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Percentage of Nitrogen in the Solids

mouth-organs and umbrella


Despite the fact of the uniform distribution of water and probably of salts in the body, the nitrogen-contents of these three parts are different. Table 3 shows that the nitrogen-content is highest in the velar lobes, where the cellular elements are most abundant, while it decreases in the mouth-organs and umbrella in the order named. The higher nitrogen-content in the mouth-organs, as compared with the umbrella, is assumed to be due to the relatively greater abundance of the cellular elements in the former. We can infer from these data that the ground substance, or the reserve jelly-like substance, must be composed of organic materials poor in nitrogen. I shall discuss this point later in connection with the probable chemical nature of the reserve material.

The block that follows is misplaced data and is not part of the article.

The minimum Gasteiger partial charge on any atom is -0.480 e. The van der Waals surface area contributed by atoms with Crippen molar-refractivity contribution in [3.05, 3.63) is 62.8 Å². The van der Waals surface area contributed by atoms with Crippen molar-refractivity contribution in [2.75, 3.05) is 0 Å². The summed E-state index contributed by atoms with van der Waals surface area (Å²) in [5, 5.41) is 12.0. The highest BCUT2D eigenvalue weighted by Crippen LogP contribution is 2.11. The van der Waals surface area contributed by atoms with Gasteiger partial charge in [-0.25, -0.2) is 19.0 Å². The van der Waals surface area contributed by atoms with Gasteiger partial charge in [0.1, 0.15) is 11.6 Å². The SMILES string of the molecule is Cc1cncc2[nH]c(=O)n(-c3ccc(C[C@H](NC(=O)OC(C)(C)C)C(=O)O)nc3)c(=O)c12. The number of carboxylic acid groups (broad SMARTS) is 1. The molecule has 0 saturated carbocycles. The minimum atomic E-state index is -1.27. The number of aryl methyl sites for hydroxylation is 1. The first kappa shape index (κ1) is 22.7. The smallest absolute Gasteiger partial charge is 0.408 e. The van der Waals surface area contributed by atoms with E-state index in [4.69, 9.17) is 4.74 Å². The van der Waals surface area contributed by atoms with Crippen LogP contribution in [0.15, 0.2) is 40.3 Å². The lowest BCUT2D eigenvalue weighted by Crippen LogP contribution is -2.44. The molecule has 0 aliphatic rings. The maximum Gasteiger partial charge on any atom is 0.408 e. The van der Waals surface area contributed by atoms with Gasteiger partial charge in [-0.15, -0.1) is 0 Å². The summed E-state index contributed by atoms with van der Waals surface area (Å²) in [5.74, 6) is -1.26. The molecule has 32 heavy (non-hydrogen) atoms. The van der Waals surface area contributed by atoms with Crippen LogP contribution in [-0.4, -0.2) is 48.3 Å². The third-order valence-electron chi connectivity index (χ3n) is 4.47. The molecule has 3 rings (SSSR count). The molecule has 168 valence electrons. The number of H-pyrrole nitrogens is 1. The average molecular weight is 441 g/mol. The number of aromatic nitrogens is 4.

The observations made on the normal cassiopea may be sum marized as follows: (1) Relative weights of mouth-organs, umbrella, and velar lobes differ some what according to the size of the entire body.

(2) The water-content of the entire body, as well as of different parts, is practically identical throughout the animal's life cycle, so far as followed.

(3) The percentage of nitrogen in the solids is highest in the smallest medusa and the values decrease progressively with increasing body-weight. The percentage of nitrogen is highest in the velar lobes and decreases in the mouth-organs and umbrella in the order named. All these observations are interpreted as indicating that in the structures in which the cellular elements are abundant the nitrogen-content tends to be high.

(4) The ash-content, like the water-content, is probably the same not only in the cassiopea as a whole, but also in each of the three parts through out the life cycle.